NXNE presents JOE BOYD reading from his book WHITE BICYCLES: MAKING MUSIC IN THE 1960s at the NOW Lounge (189 Church), tonight (Thursday, June 7), 7 pm. Free. And JOE BOYD in discussion at the Holiday Inn's Regency Room B (370 King West), Friday (June 8), 2 pm. NXNE delegates. Limited $30 tickets available at NXNE Conference desk at Holiday Inn. Rating: NNNNN
If the music world has a zelig character, it's Joe Boyd.
Blessed with an impeccable set of ears and an uncanny knack for being in the right place at precisely the right time, Boyd had an unseen hand in many of the crucial musical events that shaped the sound of the 60s that still echoes loudly in the music of today.
Even before he cemented his reputation as a visionary by discovering Pink Floyd and Nick Drake and kick-starting the British folk-rock boom with Fairport Convention and the Incredible String Band, Boyd was busy sowing the seeds of a music revolution.
He served as a roadie on the influential overseas expeditions of U.S. blues and jazz greats whose records he'd previously hawked to fellow Harvard students during the early days of the Cambridge coffee-house folk scene.
And when Bob Dylan went electric at the Newport Folk Festival of 1965, guess who was the stage manager? Yep, our kid Boyd. He was there and recalls it all in vivid detail in his wonderful memoir, White Bicycles: Making Music In The 60s (Serpent's Tail).
But, as we discover, that infamous Newport show wasn't his first encounter with Dylan. A year before, at the apartment of Mary Vangi, whom Boyd fancied, Dylan made an unannounced appearance, dripping wet from his morning-after shower.
Displaying characteristic foresight and gentlemanly reserve, Boyd refrained from stabbing Dylan with a fork and perhaps halting the rising counterculture star's ascent right there at the breakfast table. Instead, he just quietly accepted the fact that he'd been beaten to the bedroom by the better man.
"Had it been just some guy, I imagine I would've reacted quite differently. But it was Dylan after all," chortles Boyd from his London home. "Remember, this was a year after I'd heard him sing A Hard Rain's A-Gonna Fall and Masters Of War in a tiny bedroom, so I knew I was in the presence of greatness.
"I guess that's why I chose the line of work I did. I could tell when a musician was good. I don't know what I can ascribe it to, except that I'd done an awful lot of listening and I'd heard enough great music to tell when something really special came along."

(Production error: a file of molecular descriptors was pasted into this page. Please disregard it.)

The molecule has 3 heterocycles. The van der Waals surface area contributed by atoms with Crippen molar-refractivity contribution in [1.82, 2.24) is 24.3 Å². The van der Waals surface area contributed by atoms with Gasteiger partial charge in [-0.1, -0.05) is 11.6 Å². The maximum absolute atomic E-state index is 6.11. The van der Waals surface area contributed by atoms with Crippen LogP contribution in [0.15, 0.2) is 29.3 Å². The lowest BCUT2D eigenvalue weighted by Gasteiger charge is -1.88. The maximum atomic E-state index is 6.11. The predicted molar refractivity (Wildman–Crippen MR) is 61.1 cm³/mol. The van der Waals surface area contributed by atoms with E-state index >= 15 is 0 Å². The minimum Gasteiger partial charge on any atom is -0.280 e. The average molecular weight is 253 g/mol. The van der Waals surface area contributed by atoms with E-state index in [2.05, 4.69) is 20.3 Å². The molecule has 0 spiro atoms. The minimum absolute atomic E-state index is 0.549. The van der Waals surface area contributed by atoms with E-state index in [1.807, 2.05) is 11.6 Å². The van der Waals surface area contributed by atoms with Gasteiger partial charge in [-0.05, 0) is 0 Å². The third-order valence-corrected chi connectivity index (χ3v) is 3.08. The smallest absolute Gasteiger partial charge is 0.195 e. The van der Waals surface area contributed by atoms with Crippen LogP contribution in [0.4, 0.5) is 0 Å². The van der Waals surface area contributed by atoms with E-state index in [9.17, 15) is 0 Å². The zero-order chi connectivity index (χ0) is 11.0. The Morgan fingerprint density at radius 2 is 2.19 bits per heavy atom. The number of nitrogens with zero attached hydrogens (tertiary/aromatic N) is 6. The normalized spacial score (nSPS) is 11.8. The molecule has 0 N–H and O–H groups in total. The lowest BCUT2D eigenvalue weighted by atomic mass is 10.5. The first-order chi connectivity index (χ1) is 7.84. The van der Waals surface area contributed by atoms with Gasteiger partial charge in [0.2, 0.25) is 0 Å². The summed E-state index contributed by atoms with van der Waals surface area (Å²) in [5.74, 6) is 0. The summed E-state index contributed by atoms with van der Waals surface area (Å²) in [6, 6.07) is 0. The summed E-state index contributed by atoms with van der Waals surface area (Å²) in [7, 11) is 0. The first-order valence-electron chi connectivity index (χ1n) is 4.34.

Boyd wasn't mistaken when he heard greatness in Nick Drake. It just took 31 years and a Volkswagen commercial featuring the song Pink Moon for the rest of the world to catch on.
While Boyd is pleased that Drake's music is finally getting the attention it deserves, he finds it difficult to accept Drake's recent commerical success as proof of his own prescience.
"For me, "prescient' is a depressing term, because what I was hearing and pursuing were things I thought would be successful right away. But as it turned out, many of those things only became successful years later in a limited way.
"It was never a matter of me thinking, "People are really going to love this 40 or 50 years from now!' I thought, "People are gonna love this tomorrow!' In a way, I'm forced to view my work with Nick Drake as a failure, because I couldn't figure out how to get his music across to an audience big enough to support him during his lifetime."
Since interest in the enigmatic Drake, the patron saint of sad-sack guitar strummers in bedrooms everywhere, has never been greater, it makes sense that his sister Gabrielle in conjunction with the late artist's estate is releasing the Family Tree (Tsunami/Fontana) disc, the first family-authorized collection of Drake's late-60s home recordings made at his Tanworth-in-Arden residence and during a stay in Aix-en-Provence. (See review, previous page.)
"I've had lengthy debates about releasing an artist's demos," says Boyd, who himself issued a collection of Nick Drake outtakes called Time Of No Reply in 1986. "I've bought Charlie Parker records that have five different takes of Ornithology from the same session. But I think I'd be just as happy, or maybe happier, with just hearing the master take that Parker and his producer chose to put out at the time. There's an argument to be made for limiting what comes out. It's important to consider an artist's legacy.
"But since poor-quality bootlegs of Nick Drake's home recordings have circulated on the Internet, there's also the argument that if people are listening to this stuff anyway, let's have it well organized with the best possible sound.
"One thing on Family Tree that's important for people to hear are the songs they've included by Nick's mother, Molly Drake, because they put Nick's work in context and show how his music was influenced by her. The way she shapes a chord on the piano explains a lot about how Nick tuned his guitar. When Gabrielle first gave me a tape of Molly Drake playing piano, I was like, 'Whoa! Now I get it!'"
Additional Interview Audio Clips
Joe Boyd discusses the current state of the music business
Why Joe Boyd doesn't have an ipod and isn't planning on getting one.